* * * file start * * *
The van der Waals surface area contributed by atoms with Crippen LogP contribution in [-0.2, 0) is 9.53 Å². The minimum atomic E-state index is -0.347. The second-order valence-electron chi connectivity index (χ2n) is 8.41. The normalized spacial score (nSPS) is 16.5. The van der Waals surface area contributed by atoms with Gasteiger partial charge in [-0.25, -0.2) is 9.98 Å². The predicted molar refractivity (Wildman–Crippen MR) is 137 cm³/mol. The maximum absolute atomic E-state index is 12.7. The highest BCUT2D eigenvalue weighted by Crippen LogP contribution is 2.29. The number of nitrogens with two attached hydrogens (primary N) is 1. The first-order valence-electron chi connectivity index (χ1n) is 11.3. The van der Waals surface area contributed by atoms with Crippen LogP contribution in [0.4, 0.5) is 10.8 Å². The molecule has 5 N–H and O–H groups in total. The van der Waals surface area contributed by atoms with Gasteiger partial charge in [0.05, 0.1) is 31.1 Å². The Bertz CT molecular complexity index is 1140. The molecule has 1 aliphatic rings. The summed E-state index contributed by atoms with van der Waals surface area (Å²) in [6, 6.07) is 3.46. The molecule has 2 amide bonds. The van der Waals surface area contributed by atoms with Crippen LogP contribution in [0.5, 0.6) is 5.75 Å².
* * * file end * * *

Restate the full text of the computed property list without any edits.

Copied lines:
The van der Waals surface area contributed by atoms with Crippen LogP contribution in [-0.2, 0) is 9.53 Å². The minimum atomic E-state index is -0.347. The second-order valence-electron chi connectivity index (χ2n) is 8.41. The normalized spacial score (nSPS) is 16.5. The van der Waals surface area contributed by atoms with Gasteiger partial charge in [-0.25, -0.2) is 9.98 Å². The predicted molar refractivity (Wildman–Crippen MR) is 137 cm³/mol. The maximum absolute atomic E-state index is 12.7. The highest BCUT2D eigenvalue weighted by Crippen LogP contribution is 2.29. The number of nitrogens with two attached hydrogens (primary N) is 1. The first-order valence-electron chi connectivity index (χ1n) is 11.3. The van der Waals surface area contributed by atoms with Crippen LogP contribution in [0.4, 0.5) is 10.8 Å². The molecule has 5 N–H and O–H groups in total. The van der Waals surface area contributed by atoms with Gasteiger partial charge in [0.05, 0.1) is 31.1 Å². The Bertz CT molecular complexity index is 1140. The molecule has 1 aliphatic rings. The summed E-state index contributed by atoms with van der Waals surface area (Å²) in [6, 6.07) is 3.46. The molecule has 2 amide bonds. The van der Waals surface area contributed by atoms with Crippen LogP contribution in [0.5, 0.6) is 5.75 Å².